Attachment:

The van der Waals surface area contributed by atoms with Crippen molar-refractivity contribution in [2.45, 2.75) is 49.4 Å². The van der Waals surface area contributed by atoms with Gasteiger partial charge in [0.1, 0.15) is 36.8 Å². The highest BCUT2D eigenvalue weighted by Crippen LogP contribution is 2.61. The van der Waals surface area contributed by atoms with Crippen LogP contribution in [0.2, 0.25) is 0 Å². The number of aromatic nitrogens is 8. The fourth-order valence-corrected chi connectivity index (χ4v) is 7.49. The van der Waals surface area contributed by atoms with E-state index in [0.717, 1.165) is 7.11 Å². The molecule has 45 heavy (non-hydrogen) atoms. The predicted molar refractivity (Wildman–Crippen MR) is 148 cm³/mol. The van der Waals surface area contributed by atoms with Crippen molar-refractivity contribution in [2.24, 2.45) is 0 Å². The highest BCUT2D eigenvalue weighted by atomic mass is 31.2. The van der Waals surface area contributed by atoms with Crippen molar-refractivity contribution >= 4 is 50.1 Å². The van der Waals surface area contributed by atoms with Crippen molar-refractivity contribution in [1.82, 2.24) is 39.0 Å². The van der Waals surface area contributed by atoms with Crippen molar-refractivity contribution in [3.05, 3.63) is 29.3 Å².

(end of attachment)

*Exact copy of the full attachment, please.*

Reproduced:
The van der Waals surface area contributed by atoms with Crippen molar-refractivity contribution in [2.45, 2.75) is 49.4 Å². The van der Waals surface area contributed by atoms with Gasteiger partial charge in [0.1, 0.15) is 36.8 Å². The highest BCUT2D eigenvalue weighted by Crippen LogP contribution is 2.61. The van der Waals surface area contributed by atoms with Crippen LogP contribution in [0.2, 0.25) is 0 Å². The number of aromatic nitrogens is 8. The fourth-order valence-corrected chi connectivity index (χ4v) is 7.49. The van der Waals surface area contributed by atoms with E-state index in [0.717, 1.165) is 7.11 Å². The molecule has 45 heavy (non-hydrogen) atoms. The predicted molar refractivity (Wildman–Crippen MR) is 148 cm³/mol. The van der Waals surface area contributed by atoms with Crippen molar-refractivity contribution in [2.24, 2.45) is 0 Å². The highest BCUT2D eigenvalue weighted by atomic mass is 31.2. The van der Waals surface area contributed by atoms with Crippen molar-refractivity contribution >= 4 is 50.1 Å². The van der Waals surface area contributed by atoms with Crippen molar-refractivity contribution in [1.82, 2.24) is 39.0 Å². The van der Waals surface area contributed by atoms with Crippen molar-refractivity contribution in [3.05, 3.63) is 29.3 Å².